Bipolar Disorder, also known as Manic Depressive Disorder, is a condition involving loss of control of mood and behaviors. The classic disorder, Bipolar I, involves both depression and mania. Mania can be imagined as the opposite of depression with overactivity, exaggerated optimism, spending freely, sexual disinhibition, lack of perceived need for sleep, rapid speech, difficulty maintaining concentration and severe impulsivity. It is often accompanied by extreme elation, making it difficult for family and doctor to inform the patient that they have a disorder. Often patients experience a mixed state of mood, which can be particularly miserable.

This is not the rapid change of mood or temper that modern media often present as “my mania.”  The length of mood symptoms will occur for weeks to months, not simply a few hours. Many things may precipitate illness such as loss of sleep, irregular shift work, emotionally upsetting events and substances – including prescription medications.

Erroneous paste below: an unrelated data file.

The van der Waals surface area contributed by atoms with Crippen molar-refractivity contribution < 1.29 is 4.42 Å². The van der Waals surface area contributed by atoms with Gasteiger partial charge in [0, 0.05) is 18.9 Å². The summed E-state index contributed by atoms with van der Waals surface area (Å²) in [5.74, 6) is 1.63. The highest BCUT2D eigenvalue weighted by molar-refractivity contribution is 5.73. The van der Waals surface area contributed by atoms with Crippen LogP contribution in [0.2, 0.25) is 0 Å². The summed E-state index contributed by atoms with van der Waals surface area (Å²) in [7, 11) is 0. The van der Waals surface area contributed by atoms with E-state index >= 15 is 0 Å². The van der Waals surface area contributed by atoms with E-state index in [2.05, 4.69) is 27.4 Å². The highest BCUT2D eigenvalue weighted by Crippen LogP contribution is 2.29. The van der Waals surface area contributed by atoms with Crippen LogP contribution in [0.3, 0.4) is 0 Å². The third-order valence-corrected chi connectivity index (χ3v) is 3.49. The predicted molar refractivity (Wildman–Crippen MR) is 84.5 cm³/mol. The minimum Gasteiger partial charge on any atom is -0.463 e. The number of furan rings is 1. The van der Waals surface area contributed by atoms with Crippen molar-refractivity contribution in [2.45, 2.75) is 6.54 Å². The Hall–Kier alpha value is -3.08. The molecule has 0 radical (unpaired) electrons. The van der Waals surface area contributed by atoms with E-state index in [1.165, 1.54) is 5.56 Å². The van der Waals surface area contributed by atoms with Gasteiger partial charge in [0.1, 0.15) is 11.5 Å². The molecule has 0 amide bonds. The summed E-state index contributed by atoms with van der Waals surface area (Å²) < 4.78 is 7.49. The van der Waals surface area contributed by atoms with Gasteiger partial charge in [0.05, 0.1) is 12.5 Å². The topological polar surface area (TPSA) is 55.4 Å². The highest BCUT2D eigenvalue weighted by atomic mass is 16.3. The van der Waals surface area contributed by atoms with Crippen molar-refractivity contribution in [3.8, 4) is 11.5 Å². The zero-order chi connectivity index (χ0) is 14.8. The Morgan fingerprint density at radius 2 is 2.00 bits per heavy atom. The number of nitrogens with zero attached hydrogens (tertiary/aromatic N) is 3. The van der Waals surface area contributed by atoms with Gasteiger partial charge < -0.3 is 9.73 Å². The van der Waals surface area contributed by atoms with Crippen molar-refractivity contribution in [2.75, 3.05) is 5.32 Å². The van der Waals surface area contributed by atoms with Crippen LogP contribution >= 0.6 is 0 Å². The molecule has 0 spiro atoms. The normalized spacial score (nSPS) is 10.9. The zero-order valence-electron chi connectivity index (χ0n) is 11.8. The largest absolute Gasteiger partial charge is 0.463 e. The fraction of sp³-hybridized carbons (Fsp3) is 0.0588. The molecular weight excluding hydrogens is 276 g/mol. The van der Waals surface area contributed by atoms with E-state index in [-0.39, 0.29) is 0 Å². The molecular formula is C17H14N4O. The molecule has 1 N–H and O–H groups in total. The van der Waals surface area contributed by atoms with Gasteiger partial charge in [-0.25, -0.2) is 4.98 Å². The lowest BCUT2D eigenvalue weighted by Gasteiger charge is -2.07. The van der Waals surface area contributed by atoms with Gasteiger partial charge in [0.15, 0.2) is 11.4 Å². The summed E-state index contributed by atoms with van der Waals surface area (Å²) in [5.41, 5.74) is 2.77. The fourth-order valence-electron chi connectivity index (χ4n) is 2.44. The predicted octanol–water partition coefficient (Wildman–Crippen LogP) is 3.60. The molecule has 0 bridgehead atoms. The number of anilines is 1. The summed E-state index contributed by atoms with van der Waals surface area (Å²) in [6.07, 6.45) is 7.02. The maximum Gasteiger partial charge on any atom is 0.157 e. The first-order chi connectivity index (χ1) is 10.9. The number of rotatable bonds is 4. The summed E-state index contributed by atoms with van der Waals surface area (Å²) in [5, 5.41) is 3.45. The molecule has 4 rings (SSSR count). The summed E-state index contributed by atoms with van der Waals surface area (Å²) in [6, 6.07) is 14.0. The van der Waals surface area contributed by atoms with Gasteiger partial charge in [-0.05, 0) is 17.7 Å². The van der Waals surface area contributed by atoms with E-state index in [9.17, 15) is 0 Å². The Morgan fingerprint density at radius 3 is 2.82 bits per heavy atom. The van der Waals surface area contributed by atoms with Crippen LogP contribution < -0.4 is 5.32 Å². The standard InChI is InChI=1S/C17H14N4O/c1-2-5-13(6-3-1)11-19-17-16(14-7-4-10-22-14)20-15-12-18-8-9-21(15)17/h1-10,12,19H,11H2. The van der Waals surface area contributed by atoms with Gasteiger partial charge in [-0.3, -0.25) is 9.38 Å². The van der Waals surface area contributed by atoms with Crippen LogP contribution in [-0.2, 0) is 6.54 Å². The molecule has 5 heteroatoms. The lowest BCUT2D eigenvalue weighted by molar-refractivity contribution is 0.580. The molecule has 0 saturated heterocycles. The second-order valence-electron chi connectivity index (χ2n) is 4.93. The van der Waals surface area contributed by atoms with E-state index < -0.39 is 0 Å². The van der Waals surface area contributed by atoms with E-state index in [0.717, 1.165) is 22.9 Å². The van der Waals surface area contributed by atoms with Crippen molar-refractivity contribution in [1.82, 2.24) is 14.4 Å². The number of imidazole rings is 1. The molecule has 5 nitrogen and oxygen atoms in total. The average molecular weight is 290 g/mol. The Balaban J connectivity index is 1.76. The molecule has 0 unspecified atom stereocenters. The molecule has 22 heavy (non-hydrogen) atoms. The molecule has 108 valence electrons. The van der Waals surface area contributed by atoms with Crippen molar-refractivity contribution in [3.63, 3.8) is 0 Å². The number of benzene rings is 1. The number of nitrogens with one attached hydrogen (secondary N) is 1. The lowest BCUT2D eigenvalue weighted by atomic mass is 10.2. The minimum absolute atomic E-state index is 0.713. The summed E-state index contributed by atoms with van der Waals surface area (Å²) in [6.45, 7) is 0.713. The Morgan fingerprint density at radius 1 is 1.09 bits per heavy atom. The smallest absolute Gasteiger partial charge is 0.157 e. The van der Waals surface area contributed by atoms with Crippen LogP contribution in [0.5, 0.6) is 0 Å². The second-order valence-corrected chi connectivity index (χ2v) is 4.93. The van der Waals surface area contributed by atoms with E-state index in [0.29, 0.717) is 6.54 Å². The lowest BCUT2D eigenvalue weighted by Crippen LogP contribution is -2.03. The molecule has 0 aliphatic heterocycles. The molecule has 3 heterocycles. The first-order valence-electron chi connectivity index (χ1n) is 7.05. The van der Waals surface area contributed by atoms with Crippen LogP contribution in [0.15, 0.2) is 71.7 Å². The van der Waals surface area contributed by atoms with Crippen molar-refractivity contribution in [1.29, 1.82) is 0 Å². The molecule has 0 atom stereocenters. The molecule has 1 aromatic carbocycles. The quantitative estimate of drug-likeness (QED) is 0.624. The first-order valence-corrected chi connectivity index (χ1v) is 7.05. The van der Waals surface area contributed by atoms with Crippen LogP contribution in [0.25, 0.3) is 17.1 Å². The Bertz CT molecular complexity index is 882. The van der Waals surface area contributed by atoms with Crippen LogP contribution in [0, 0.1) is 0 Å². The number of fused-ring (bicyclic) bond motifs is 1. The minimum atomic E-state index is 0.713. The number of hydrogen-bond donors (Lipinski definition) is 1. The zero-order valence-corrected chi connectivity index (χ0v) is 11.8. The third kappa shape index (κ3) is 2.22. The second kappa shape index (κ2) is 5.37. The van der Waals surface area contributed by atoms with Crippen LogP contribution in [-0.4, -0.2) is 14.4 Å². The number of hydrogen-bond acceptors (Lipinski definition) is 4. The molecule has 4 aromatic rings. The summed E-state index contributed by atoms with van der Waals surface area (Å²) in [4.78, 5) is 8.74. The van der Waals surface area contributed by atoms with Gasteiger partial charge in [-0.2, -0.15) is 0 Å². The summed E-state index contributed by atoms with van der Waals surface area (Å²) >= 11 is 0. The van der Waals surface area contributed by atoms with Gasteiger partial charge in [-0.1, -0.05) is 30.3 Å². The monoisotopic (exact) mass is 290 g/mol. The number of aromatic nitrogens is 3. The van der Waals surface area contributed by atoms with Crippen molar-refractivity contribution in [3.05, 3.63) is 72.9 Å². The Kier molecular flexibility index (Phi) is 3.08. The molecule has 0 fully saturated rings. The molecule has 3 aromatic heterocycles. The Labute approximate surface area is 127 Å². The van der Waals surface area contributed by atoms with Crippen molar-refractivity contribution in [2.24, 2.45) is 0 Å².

Bipolar Disorder II is a condition of cycling depression and less severe mania – hypomania. It may be very difficult to distinguish from recurrent Major Depression.

Treatment includes medications, behavioral interventions, sleep hygiene, psychotherapy, support for families and medical monitoring of medications. The gold standard of treatment remains Lithium Carbonate although other mood stabilizing anticonvulsants have been used in the past few decades. Thus far, nothing has surpassed Lithium for efficacy.

Occasionally, hospitalization may be required to intervene in unstable mood and risky behaviors. The irritability of some patients can result in assaults or self harming behavior. In all circumstances, long term treatment planning is required to maintain stability and effective return to work and relationships. Interruptions of treatment have been found to make further illnesses more severe and less likely to resolve.